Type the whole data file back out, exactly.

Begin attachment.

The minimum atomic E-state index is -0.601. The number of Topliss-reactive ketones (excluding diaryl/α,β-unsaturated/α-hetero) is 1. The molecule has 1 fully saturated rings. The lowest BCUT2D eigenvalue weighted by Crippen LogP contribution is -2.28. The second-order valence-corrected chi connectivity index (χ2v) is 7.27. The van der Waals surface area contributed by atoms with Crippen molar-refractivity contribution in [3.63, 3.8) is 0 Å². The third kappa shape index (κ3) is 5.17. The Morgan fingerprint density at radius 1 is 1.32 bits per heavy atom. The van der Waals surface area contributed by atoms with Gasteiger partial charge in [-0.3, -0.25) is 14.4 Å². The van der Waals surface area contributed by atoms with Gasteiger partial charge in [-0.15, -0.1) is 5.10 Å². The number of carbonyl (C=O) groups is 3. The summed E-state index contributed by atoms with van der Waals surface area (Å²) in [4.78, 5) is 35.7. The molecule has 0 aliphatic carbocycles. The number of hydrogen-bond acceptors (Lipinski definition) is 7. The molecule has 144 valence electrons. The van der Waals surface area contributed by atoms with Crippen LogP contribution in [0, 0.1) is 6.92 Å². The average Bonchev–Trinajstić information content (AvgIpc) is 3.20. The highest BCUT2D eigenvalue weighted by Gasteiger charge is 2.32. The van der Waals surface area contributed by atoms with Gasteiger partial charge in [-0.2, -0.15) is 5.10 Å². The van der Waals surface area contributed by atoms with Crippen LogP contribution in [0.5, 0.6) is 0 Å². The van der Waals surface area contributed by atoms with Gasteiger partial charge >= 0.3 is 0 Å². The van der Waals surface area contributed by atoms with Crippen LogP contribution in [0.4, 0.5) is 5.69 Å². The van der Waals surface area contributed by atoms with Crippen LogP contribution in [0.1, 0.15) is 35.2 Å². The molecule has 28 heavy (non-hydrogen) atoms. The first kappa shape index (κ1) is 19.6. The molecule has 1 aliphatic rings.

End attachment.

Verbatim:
The minimum atomic E-state index is -0.601. The number of Topliss-reactive ketones (excluding diaryl/α,β-unsaturated/α-hetero) is 1. The molecule has 1 fully saturated rings. The lowest BCUT2D eigenvalue weighted by Crippen LogP contribution is -2.28. The second-order valence-corrected chi connectivity index (χ2v) is 7.27. The van der Waals surface area contributed by atoms with Crippen molar-refractivity contribution in [3.63, 3.8) is 0 Å². The third kappa shape index (κ3) is 5.17. The Morgan fingerprint density at radius 1 is 1.32 bits per heavy atom. The van der Waals surface area contributed by atoms with Gasteiger partial charge in [-0.3, -0.25) is 14.4 Å². The van der Waals surface area contributed by atoms with Gasteiger partial charge in [-0.15, -0.1) is 5.10 Å². The number of carbonyl (C=O) groups is 3. The summed E-state index contributed by atoms with van der Waals surface area (Å²) in [4.78, 5) is 35.7. The molecule has 0 aliphatic carbocycles. The number of hydrogen-bond acceptors (Lipinski definition) is 7. The molecule has 144 valence electrons. The van der Waals surface area contributed by atoms with Crippen LogP contribution in [0, 0.1) is 6.92 Å². The average Bonchev–Trinajstić information content (AvgIpc) is 3.20. The highest BCUT2D eigenvalue weighted by Gasteiger charge is 2.32. The van der Waals surface area contributed by atoms with Gasteiger partial charge in [-0.2, -0.15) is 5.10 Å². The van der Waals surface area contributed by atoms with Crippen LogP contribution in [0.5, 0.6) is 0 Å². The van der Waals surface area contributed by atoms with Gasteiger partial charge >= 0.3 is 0 Å². The van der Waals surface area contributed by atoms with Crippen LogP contribution in [0.4, 0.5) is 5.69 Å². The van der Waals surface area contributed by atoms with Crippen LogP contribution in [0.1, 0.15) is 35.2 Å². The molecule has 28 heavy (non-hydrogen) atoms. The first kappa shape index (κ1) is 19.6. The molecule has 1 aliphatic rings.